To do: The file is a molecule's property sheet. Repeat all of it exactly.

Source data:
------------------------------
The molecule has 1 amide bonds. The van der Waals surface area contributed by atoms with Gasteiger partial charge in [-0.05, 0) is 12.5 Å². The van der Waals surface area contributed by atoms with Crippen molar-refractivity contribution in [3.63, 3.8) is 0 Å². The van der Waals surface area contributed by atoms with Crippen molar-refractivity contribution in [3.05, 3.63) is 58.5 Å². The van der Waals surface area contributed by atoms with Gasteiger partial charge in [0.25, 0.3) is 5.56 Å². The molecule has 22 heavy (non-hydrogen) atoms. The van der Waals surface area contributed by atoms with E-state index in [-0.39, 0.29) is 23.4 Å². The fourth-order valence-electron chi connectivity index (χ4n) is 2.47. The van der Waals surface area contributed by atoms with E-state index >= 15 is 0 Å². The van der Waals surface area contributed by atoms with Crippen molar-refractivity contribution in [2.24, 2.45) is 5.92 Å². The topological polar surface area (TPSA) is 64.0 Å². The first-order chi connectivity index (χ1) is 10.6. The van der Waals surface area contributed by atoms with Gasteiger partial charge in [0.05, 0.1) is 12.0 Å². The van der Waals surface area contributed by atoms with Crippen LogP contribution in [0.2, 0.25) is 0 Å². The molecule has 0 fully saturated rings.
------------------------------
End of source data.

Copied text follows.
The molecule has 1 amide bonds. The van der Waals surface area contributed by atoms with Gasteiger partial charge in [-0.05, 0) is 12.5 Å². The van der Waals surface area contributed by atoms with Crippen molar-refractivity contribution in [3.63, 3.8) is 0 Å². The van der Waals surface area contributed by atoms with Crippen molar-refractivity contribution in [3.05, 3.63) is 58.5 Å². The van der Waals surface area contributed by atoms with Gasteiger partial charge in [0.25, 0.3) is 5.56 Å². The molecule has 22 heavy (non-hydrogen) atoms. The van der Waals surface area contributed by atoms with E-state index in [-0.39, 0.29) is 23.4 Å². The fourth-order valence-electron chi connectivity index (χ4n) is 2.47. The van der Waals surface area contributed by atoms with E-state index >= 15 is 0 Å². The van der Waals surface area contributed by atoms with Crippen molar-refractivity contribution in [2.24, 2.45) is 5.92 Å². The topological polar surface area (TPSA) is 64.0 Å². The first-order chi connectivity index (χ1) is 10.6. The van der Waals surface area contributed by atoms with Gasteiger partial charge in [0.05, 0.1) is 12.0 Å². The van der Waals surface area contributed by atoms with Crippen LogP contribution in [0.2, 0.25) is 0 Å². The molecule has 0 fully saturated rings.